First-passage process by Sidney Redner

By Sidney Redner

Preface; Errata; 1. First-passage basics; 2. First passage in an period; three. Semi-infinite procedure; four. Illustrations of first passage in uncomplicated geometries; five. Fractal and nonfractal networks; 6. platforms with round symmetry; 7. Wedge domain names; eight. purposes to uncomplicated reactions; References; Index

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Then the probability for a random walk that starts at this input point to escape, that is, never return to its starting point, is simply proportional to the network conductance G. It is amazing that a subtle feature of random walks is directly related to currents and voltages in a resistor network! One appeal of this connection is that network conductances can be computed easily. In one dimension, the conductance of an infinitely long chain of identical resistors is clearly zero. Thus Pescape = 0 or, equivalently, Preturn = 1; that is, a random walk in one dimension is recurrent.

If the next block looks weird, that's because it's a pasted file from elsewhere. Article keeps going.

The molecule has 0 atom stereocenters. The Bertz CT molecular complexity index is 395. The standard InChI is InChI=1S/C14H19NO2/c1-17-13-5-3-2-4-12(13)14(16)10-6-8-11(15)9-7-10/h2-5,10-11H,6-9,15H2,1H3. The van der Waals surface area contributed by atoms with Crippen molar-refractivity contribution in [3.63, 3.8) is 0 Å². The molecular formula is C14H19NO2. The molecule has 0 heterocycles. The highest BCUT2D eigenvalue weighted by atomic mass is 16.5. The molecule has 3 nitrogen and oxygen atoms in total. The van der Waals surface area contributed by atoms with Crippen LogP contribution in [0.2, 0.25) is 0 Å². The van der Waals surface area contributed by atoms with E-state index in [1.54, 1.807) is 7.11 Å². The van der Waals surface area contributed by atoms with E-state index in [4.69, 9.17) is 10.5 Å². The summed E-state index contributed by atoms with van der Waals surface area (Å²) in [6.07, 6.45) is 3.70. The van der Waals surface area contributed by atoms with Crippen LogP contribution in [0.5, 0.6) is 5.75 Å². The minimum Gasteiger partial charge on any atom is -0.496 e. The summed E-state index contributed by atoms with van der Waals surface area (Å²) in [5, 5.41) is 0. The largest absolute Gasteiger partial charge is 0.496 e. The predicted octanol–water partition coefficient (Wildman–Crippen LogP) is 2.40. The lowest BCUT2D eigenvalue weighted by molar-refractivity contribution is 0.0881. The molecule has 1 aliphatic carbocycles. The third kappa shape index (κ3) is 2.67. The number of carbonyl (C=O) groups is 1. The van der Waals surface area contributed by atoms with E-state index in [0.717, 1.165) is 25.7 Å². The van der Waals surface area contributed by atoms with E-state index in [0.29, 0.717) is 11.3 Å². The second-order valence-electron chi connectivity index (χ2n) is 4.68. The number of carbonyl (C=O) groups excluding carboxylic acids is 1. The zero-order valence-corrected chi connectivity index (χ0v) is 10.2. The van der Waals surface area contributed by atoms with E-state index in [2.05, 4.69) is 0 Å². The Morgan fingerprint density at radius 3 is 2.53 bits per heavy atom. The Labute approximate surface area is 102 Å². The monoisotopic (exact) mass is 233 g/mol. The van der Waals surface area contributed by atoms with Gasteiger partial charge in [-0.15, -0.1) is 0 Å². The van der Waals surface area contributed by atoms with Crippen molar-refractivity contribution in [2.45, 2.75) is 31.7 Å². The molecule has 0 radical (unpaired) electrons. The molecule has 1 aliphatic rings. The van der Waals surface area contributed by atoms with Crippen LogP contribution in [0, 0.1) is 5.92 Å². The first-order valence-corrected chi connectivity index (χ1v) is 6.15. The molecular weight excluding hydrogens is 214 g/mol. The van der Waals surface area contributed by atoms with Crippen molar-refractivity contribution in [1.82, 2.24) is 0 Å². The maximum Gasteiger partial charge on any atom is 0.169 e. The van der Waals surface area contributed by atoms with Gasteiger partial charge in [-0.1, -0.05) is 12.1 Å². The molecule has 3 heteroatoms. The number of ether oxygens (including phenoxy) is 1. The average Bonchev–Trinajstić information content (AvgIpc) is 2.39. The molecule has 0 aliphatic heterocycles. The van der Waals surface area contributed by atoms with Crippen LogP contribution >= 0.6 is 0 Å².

4, this integral has two fundamentally different ∞ behaviors, depending on whether P(0, t) dt diverges or converges. In the 22 First-Passage Fundamentals former case, we apply the last step in Eq. 2) where the dimension-dependent prefactor Ad is of the order of 1 and does not play any role in the asymptotic behavior. ∞ For d > 2, the integral P(0, t) dt converges and we apply Eq. 8) to compute the asymptotic behavior of P(0, 1) − P(0, z). By definition, F(0, 1) = t F(0, t) = 1 − [P(0, 1)]−1 . Further, t F(0, t) is just the eventual probability R that a random walk reaches the origin, so that P(0, 1) = (1 − R)−1 .

This notation allows us to write the Green’s function in the entire domain as a single expression. With practice, one should be able to immediately write down this nearly complete form of the Green’s function for these simple boundary-value problems. We determine the remaining constant by integrating Eq. 6) over an infinitesimal interval that includes x0 . 2. Time-Dependent Formulation 45 discontinuity in the first derivative of the Green’s function at x = x 0 to be c (x, s) x=x 0+ − c (x, s) =− x=x 0− 1 .

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